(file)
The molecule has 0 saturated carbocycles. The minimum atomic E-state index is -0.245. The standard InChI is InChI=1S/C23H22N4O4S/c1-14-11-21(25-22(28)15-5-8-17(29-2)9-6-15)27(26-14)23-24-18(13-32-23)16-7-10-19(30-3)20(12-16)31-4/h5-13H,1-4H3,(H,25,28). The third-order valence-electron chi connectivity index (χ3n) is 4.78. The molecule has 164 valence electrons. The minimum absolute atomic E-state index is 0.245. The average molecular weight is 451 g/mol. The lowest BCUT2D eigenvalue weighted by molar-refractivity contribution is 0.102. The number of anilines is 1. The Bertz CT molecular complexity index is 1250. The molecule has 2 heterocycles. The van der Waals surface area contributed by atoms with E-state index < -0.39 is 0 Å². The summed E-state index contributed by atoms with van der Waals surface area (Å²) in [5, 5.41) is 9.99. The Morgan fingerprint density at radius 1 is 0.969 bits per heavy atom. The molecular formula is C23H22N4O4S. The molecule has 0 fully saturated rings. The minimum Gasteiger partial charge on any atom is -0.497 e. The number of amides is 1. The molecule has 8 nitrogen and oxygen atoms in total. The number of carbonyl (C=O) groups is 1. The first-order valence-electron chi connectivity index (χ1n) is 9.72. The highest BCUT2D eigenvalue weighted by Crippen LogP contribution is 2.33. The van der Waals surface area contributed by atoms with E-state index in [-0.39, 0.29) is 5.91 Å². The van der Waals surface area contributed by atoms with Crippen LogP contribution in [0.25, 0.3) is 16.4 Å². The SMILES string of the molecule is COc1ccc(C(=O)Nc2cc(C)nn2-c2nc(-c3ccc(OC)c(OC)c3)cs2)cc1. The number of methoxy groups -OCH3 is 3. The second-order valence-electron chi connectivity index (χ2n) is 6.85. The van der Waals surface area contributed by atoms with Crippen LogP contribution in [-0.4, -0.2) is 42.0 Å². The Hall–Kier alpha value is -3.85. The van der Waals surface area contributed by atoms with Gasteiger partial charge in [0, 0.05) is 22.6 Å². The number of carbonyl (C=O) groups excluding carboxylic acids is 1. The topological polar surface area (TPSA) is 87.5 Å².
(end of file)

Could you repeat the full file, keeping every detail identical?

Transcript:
The molecule has 0 saturated carbocycles. The minimum atomic E-state index is -0.245. The standard InChI is InChI=1S/C23H22N4O4S/c1-14-11-21(25-22(28)15-5-8-17(29-2)9-6-15)27(26-14)23-24-18(13-32-23)16-7-10-19(30-3)20(12-16)31-4/h5-13H,1-4H3,(H,25,28). The third-order valence-electron chi connectivity index (χ3n) is 4.78. The molecule has 164 valence electrons. The minimum absolute atomic E-state index is 0.245. The average molecular weight is 451 g/mol. The lowest BCUT2D eigenvalue weighted by molar-refractivity contribution is 0.102. The number of anilines is 1. The Bertz CT molecular complexity index is 1250. The molecule has 2 heterocycles. The van der Waals surface area contributed by atoms with E-state index < -0.39 is 0 Å². The summed E-state index contributed by atoms with van der Waals surface area (Å²) in [5, 5.41) is 9.99. The Morgan fingerprint density at radius 1 is 0.969 bits per heavy atom. The molecular formula is C23H22N4O4S. The molecule has 0 fully saturated rings. The minimum Gasteiger partial charge on any atom is -0.497 e. The number of amides is 1. The molecule has 8 nitrogen and oxygen atoms in total. The number of carbonyl (C=O) groups is 1. The first-order valence-electron chi connectivity index (χ1n) is 9.72. The highest BCUT2D eigenvalue weighted by Crippen LogP contribution is 2.33. The van der Waals surface area contributed by atoms with E-state index in [-0.39, 0.29) is 5.91 Å². The van der Waals surface area contributed by atoms with Crippen LogP contribution in [0.25, 0.3) is 16.4 Å². The SMILES string of the molecule is COc1ccc(C(=O)Nc2cc(C)nn2-c2nc(-c3ccc(OC)c(OC)c3)cs2)cc1. The number of methoxy groups -OCH3 is 3. The second-order valence-electron chi connectivity index (χ2n) is 6.85. The van der Waals surface area contributed by atoms with Crippen LogP contribution in [-0.4, -0.2) is 42.0 Å². The Hall–Kier alpha value is -3.85. The van der Waals surface area contributed by atoms with Gasteiger partial charge in [0, 0.05) is 22.6 Å². The number of carbonyl (C=O) groups excluding carboxylic acids is 1. The topological polar surface area (TPSA) is 87.5 Å².